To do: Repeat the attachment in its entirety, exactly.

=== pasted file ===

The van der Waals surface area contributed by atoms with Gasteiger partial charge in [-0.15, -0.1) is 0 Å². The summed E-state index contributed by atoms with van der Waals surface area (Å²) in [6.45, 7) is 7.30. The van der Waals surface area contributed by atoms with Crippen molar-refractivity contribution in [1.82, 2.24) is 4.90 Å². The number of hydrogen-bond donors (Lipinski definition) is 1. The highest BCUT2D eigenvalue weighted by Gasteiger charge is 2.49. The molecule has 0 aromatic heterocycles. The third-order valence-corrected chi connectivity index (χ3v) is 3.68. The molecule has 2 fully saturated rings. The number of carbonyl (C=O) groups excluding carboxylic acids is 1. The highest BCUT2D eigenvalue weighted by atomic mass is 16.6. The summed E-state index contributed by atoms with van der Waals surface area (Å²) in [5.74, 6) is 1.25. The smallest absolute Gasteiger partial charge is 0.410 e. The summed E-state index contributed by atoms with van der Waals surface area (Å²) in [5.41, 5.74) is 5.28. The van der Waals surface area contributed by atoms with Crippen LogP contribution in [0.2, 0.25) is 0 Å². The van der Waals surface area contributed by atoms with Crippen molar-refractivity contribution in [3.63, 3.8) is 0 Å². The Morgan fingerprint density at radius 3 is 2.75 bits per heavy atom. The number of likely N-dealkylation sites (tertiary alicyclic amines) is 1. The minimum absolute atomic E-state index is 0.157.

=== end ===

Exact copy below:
The van der Waals surface area contributed by atoms with Gasteiger partial charge in [-0.15, -0.1) is 0 Å². The summed E-state index contributed by atoms with van der Waals surface area (Å²) in [6.45, 7) is 7.30. The van der Waals surface area contributed by atoms with Crippen molar-refractivity contribution in [1.82, 2.24) is 4.90 Å². The number of hydrogen-bond donors (Lipinski definition) is 1. The highest BCUT2D eigenvalue weighted by Gasteiger charge is 2.49. The molecule has 0 aromatic heterocycles. The third-order valence-corrected chi connectivity index (χ3v) is 3.68. The molecule has 2 fully saturated rings. The number of carbonyl (C=O) groups excluding carboxylic acids is 1. The highest BCUT2D eigenvalue weighted by atomic mass is 16.6. The summed E-state index contributed by atoms with van der Waals surface area (Å²) in [5.74, 6) is 1.25. The smallest absolute Gasteiger partial charge is 0.410 e. The summed E-state index contributed by atoms with van der Waals surface area (Å²) in [5.41, 5.74) is 5.28. The van der Waals surface area contributed by atoms with Crippen LogP contribution in [0.2, 0.25) is 0 Å². The van der Waals surface area contributed by atoms with Crippen molar-refractivity contribution in [3.63, 3.8) is 0 Å². The Morgan fingerprint density at radius 3 is 2.75 bits per heavy atom. The number of likely N-dealkylation sites (tertiary alicyclic amines) is 1. The minimum absolute atomic E-state index is 0.157.